These results suggest that genomic alterations involving the genes that potentially affect mTOR activity are present in a significant proportion of primary and metastatic PIK3CA-mutant breast tumors and may play a role in limiting the sensitivity to PI3Kα inhibition.
Gain-of-function mutations in the PIK3CA gene are the most frequent genomic alterations in ER+ breast cancer, occurring in over 40% of cases (6, 18, 44). Tumors bearing these mutations are sensitive to specific PI3Kα inhibitors, particularly when given in combination with endocrine therapy (5, 7, 45). However, clinical responses to PI3Kα inhibitors are variable and often short-lived, suggesting that many patients with PIK3CA-mutated ER+ breast cancer harbor or acquire alterations conferring resistance to PI3Kα inhibitors.
In our study, we employed an unbiased approach to identify a list of genes whose loss may affect sensitivity to PI3Kα inhibitors. Most of these genes encode components of different complexes that negatively regulate mTORC1 activity in different signaling branches of the mTOR network. Interestingly, in the absence of PI3Kα inhibitors, the presence of these genomic aberrations was insufficient to change mTORC1 downstream signaling, likely due to the activation of feedback mechanisms on AKT phosphorylation that maintained mTORC1 activity at a normal level (35–39). When the PI3K/AKT pathway was inhibited in the presence of PI3Kα inhibitors, however, loss of these negative regulators activated mTORC1 via the regulation of other parallel and/or interconnected pathways in the mTORC1 network. Our data highlight that this activation of mTORC1 is AKT-independent and suggest that loss-of-function alterations of these genes will allow a constitutively sustained activity of mTOR signaling in the presence of PI3Kα or AKT inhibitors, limiting their antitumor activity.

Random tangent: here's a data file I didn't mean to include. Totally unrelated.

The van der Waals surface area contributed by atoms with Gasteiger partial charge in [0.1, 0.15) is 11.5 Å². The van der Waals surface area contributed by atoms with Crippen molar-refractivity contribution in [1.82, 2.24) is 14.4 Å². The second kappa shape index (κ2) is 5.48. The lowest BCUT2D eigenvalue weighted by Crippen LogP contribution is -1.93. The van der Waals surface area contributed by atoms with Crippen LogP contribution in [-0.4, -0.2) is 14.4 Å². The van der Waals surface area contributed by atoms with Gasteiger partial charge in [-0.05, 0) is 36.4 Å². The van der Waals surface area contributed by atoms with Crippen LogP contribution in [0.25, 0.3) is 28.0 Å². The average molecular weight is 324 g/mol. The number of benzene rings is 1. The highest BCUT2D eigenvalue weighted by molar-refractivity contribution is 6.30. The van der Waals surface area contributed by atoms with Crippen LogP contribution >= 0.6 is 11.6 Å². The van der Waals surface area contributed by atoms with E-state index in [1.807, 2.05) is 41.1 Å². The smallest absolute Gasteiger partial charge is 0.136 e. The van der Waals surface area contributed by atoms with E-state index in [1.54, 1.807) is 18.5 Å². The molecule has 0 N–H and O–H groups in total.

Genomic lesions of these identified genes were observed in different datasets of PIK3CA-mutated ER+ breast cancers. In one dataset of 129 PIK3CA-mutated ER+ breast cancer (21), 14.7% samples were found to harbor alterations involving SZT2, TSC2, TSC1, DEPDC5, STK11, MARK2, PDE7A, NPRL3, NPRL2, AKT1S1, or C12orf66, suggesting that, collectively, alterations of these genes are relatively frequent.